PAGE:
by Al Tizon
How should missiology be conceived and the missionary task carried out in an age which labors under the weight of the competing ideologies of modernity and postmodernity?
Regnum Books International, P.O. Box 70, Oxford, OX2 6HB, UK, 2008, 281 pages, £24.99 ($36.00 USD).
—Reviewed by Dieumeme Noelliste, professor of theological ethics and director of the Grounds Institute of Public Ethics at Denver Seminary.
How should missiology be conceived and the missionary task carried out in an age which labors under the weight of the competing ideologies of modernity and postmodernity? Should the missionary mandate be pursued in accordance with modernity’s penchant for globalism or postmodernity’s proclivity for localism? In his recently released book, Transformation after Lausanne, Dr. Al Tizon seeks to shed light on these questions.
Starting out with an exploration of the missiological thought that emerged in the second half of the twentieth century, Tizon comes to the conclusion that the concept of “mission as transformation” provides the most promising missiological paradigm for our time. He explains that following its introduction at the Lausanne Congress on World Evangelization (1974) and its subsequent elaboration at the Wheaton Consultation on the Church’s Response to Human Need (1983), the notion of transformation was seized upon and developed into a full-blown missiology by evangelical thinkers around the world who came to form the Oxford-based International Fellowship of Evangelical Mission Theologians.
As Tizon views it, the strength of the new missiology lies in its three most salient features. Its first noteworthy characteristic is its kingdom relatedness, which imparts to it an integrative/holistic character, an incarnational thrust, and a special attentiveness to the condition of the poor. Because the kingdom is a transcultural reality, these qualities enjoy a global status. This note of globality leads to the second characteristic of transformational missiology: its intercontextuality. Tizon insists that the globality he is talking about is not homogeneous and unidirectional. For the themes that became integral to the new missiology were not hammered out in one corner of the globe and imposed on the rest for implementation. Rather, they emerged in the process of sustained intercontextual reflection involving thinkers and practitioners from around the globe on the shape of the Missio Dei in their own specific contexts. This is a bottom-up globalization. In fact, much of the book is devoted to showing how transformational missiology has worked in Tizon’s own country—the Philippines.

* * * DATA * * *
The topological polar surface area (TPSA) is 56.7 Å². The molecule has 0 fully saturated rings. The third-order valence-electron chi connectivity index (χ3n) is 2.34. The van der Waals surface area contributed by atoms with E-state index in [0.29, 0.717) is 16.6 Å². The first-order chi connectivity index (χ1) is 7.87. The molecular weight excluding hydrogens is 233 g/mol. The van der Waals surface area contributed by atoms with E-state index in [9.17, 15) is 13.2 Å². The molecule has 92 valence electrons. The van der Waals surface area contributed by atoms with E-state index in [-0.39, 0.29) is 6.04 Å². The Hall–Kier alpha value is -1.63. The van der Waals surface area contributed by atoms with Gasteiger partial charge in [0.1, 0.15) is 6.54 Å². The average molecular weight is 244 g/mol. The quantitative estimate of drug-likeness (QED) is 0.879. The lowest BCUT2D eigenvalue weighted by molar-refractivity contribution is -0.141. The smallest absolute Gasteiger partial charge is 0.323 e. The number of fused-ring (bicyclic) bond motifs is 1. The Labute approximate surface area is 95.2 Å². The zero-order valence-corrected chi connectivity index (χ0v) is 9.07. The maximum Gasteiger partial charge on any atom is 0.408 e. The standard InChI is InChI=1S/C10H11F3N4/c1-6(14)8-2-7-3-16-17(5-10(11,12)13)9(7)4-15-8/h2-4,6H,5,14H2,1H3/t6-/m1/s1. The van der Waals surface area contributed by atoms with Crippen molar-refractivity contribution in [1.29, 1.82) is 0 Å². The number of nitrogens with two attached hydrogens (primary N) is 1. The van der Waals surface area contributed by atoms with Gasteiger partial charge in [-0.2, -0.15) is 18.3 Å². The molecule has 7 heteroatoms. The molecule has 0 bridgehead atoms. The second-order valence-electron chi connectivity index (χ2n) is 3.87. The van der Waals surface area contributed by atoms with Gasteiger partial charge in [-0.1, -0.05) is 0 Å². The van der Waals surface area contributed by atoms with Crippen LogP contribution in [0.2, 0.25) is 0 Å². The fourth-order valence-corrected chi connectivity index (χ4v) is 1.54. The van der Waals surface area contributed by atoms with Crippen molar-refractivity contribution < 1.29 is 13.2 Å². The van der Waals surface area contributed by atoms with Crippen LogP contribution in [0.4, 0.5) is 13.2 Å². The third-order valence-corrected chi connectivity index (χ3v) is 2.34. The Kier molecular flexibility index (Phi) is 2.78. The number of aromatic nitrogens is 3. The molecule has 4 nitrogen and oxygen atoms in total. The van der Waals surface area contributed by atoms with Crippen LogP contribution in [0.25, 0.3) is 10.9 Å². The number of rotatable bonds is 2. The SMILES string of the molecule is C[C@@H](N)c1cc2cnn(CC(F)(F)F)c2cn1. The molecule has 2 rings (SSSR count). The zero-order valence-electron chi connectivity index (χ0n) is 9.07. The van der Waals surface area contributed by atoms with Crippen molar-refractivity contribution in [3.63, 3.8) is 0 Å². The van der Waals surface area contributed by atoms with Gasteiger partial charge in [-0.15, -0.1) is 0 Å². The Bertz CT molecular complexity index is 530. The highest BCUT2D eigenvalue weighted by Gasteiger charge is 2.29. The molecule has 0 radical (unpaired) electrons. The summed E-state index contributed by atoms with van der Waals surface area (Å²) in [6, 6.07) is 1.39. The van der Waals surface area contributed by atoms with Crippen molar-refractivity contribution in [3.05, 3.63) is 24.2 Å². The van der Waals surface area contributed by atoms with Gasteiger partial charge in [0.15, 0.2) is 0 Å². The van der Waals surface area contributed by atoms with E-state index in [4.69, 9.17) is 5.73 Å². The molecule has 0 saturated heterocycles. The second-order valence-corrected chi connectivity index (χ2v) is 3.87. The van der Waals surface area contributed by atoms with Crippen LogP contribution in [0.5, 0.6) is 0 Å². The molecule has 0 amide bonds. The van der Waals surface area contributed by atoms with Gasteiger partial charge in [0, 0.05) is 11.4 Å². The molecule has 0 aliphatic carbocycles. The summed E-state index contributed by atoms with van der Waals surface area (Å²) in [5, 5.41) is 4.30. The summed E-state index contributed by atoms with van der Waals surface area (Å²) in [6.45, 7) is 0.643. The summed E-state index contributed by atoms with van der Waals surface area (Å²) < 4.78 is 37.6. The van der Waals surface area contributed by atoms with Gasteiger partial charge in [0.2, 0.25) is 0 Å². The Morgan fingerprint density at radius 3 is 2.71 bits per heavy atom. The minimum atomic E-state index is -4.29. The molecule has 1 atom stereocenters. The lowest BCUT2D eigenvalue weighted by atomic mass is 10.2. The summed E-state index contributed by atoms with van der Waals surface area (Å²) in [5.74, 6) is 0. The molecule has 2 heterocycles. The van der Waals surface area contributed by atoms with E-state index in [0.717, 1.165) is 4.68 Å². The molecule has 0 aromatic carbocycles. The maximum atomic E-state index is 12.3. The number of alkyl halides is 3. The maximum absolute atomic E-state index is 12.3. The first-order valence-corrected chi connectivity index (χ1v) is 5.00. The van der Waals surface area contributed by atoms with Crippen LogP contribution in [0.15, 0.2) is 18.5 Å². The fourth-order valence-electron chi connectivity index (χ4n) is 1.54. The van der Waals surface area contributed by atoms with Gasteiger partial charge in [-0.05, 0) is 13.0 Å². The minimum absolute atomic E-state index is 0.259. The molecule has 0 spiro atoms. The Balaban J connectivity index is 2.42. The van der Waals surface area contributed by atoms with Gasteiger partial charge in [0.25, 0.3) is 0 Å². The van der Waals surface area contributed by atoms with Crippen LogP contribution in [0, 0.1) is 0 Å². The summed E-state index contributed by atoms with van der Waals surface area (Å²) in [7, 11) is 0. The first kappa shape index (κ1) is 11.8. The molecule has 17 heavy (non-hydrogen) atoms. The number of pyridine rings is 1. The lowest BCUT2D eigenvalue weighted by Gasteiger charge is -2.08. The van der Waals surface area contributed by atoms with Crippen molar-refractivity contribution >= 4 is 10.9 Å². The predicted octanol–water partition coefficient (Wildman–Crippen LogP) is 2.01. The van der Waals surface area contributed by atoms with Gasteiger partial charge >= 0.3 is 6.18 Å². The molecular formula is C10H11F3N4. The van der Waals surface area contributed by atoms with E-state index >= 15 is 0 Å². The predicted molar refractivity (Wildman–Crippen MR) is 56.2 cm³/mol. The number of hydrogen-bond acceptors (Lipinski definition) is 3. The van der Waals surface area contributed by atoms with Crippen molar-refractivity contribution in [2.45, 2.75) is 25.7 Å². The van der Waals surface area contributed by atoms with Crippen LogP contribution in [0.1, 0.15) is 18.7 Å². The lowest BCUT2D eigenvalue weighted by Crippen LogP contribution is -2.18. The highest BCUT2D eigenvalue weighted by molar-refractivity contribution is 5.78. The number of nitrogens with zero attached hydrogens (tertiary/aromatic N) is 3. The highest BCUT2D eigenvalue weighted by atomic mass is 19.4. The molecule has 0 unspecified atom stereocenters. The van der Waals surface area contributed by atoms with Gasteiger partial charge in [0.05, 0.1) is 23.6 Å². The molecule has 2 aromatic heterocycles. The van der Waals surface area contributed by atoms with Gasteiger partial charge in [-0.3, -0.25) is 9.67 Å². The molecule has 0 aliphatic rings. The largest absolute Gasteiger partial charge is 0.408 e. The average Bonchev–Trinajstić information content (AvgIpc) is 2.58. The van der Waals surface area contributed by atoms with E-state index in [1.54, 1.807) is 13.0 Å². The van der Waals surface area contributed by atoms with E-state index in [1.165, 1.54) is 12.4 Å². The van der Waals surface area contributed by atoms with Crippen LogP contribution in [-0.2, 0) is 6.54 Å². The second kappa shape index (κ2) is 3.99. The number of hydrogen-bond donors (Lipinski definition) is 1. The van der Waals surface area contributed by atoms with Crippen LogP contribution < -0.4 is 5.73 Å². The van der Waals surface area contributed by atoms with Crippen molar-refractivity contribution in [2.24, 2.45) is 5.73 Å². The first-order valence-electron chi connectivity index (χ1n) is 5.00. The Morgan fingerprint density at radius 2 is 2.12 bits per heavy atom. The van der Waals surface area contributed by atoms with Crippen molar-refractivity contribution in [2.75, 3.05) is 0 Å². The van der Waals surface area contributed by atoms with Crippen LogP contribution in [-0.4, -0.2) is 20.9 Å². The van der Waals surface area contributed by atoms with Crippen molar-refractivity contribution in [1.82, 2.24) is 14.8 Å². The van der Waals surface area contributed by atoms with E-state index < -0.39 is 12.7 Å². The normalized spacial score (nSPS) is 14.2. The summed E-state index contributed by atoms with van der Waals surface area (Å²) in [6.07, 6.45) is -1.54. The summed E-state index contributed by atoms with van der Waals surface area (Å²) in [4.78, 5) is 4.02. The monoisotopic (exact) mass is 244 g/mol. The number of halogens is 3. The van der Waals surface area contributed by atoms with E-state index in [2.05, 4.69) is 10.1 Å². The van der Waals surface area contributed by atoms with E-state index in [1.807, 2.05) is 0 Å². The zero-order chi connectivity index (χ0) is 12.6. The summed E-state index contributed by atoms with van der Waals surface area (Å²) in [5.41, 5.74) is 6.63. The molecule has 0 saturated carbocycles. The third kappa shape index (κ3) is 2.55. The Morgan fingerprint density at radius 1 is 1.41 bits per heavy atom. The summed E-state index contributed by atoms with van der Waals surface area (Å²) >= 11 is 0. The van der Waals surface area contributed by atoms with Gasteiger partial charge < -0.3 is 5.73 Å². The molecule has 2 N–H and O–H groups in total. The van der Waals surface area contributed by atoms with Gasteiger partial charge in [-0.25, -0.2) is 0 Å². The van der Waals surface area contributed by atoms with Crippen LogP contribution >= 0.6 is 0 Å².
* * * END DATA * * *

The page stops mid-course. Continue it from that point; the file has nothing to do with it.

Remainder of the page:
Determining what happens once the global missiology is birthed via the interaction of the various local missiologies leads to the third feature of mission as transformation: its glocal character. Tizon is adamant that at all times a dynamic interaction between local and global mission should exist in the form of a continuous interplay or mutual enmeshment. This symbiotic relationship between the two dimensions results in what he terms “glocal missiology,” which is characterized by an ongoing process of cross-cultural dialogue, intercultural interaction, genuine reconciliation between the Western Church and the Majority World Church, and collaborative action. In so doing, glocal missiology sidesteps both unbridled globalism and isolationist localism and enlists the whole Church in the task of taking the whole Church to the whole world.
Clearly, Tizon’s work is a significant contribution to contemporary missiological thought. Its usefulness consists not only in bringing to the attention of the Western Church the thinking of thoughtful spokespersons of the global Church on missiology and missionary engagement, but also in suggesting ways in which the missionary mandate can be pursued in a genuinely holistic fashion in a postcolonial, modern/postmodern era. It is work worth studying.
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